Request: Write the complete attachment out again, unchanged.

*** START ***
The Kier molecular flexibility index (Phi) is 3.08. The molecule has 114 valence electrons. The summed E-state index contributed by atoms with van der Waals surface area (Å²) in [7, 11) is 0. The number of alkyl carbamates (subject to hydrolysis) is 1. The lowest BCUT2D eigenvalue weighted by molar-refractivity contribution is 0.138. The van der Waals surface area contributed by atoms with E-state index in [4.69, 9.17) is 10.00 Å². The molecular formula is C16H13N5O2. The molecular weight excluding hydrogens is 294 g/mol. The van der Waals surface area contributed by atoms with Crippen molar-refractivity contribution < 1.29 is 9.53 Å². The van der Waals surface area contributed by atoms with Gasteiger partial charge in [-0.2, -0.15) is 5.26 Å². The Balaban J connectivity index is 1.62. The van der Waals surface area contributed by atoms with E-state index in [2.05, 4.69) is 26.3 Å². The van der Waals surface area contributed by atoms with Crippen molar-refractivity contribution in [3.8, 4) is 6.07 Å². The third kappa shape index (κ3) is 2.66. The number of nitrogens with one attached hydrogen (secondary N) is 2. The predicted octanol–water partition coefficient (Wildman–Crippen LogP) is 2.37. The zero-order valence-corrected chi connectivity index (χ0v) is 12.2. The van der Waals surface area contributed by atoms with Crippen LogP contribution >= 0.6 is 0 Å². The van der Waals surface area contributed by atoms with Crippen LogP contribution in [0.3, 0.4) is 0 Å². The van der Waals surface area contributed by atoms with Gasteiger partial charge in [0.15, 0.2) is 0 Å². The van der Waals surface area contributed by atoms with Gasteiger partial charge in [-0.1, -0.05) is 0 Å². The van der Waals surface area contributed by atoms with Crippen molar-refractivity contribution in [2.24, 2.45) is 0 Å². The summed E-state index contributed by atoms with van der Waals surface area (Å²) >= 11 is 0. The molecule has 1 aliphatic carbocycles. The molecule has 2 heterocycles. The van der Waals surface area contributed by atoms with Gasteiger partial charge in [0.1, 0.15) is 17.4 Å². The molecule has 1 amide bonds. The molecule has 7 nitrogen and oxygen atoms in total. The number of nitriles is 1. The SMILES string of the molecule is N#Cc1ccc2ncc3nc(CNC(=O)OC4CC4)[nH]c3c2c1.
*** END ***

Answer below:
The Kier molecular flexibility index (Phi) is 3.08. The molecule has 114 valence electrons. The summed E-state index contributed by atoms with van der Waals surface area (Å²) in [7, 11) is 0. The number of alkyl carbamates (subject to hydrolysis) is 1. The lowest BCUT2D eigenvalue weighted by molar-refractivity contribution is 0.138. The van der Waals surface area contributed by atoms with E-state index in [4.69, 9.17) is 10.00 Å². The molecular formula is C16H13N5O2. The molecular weight excluding hydrogens is 294 g/mol. The van der Waals surface area contributed by atoms with Crippen molar-refractivity contribution < 1.29 is 9.53 Å². The van der Waals surface area contributed by atoms with Gasteiger partial charge in [-0.2, -0.15) is 5.26 Å². The Balaban J connectivity index is 1.62. The van der Waals surface area contributed by atoms with E-state index in [2.05, 4.69) is 26.3 Å². The van der Waals surface area contributed by atoms with Crippen molar-refractivity contribution in [3.8, 4) is 6.07 Å². The third kappa shape index (κ3) is 2.66. The number of nitrogens with one attached hydrogen (secondary N) is 2. The predicted octanol–water partition coefficient (Wildman–Crippen LogP) is 2.37. The zero-order valence-corrected chi connectivity index (χ0v) is 12.2. The van der Waals surface area contributed by atoms with Crippen LogP contribution >= 0.6 is 0 Å². The van der Waals surface area contributed by atoms with Crippen LogP contribution in [0.3, 0.4) is 0 Å². The van der Waals surface area contributed by atoms with Gasteiger partial charge in [0.15, 0.2) is 0 Å². The van der Waals surface area contributed by atoms with Gasteiger partial charge in [-0.1, -0.05) is 0 Å². The van der Waals surface area contributed by atoms with Crippen molar-refractivity contribution in [2.24, 2.45) is 0 Å². The summed E-state index contributed by atoms with van der Waals surface area (Å²) >= 11 is 0. The molecule has 1 aliphatic carbocycles. The molecule has 2 heterocycles. The van der Waals surface area contributed by atoms with Gasteiger partial charge in [0.1, 0.15) is 17.4 Å². The molecule has 1 amide bonds. The molecule has 7 nitrogen and oxygen atoms in total. The number of nitriles is 1. The SMILES string of the molecule is N#Cc1ccc2ncc3nc(CNC(=O)OC4CC4)[nH]c3c2c1.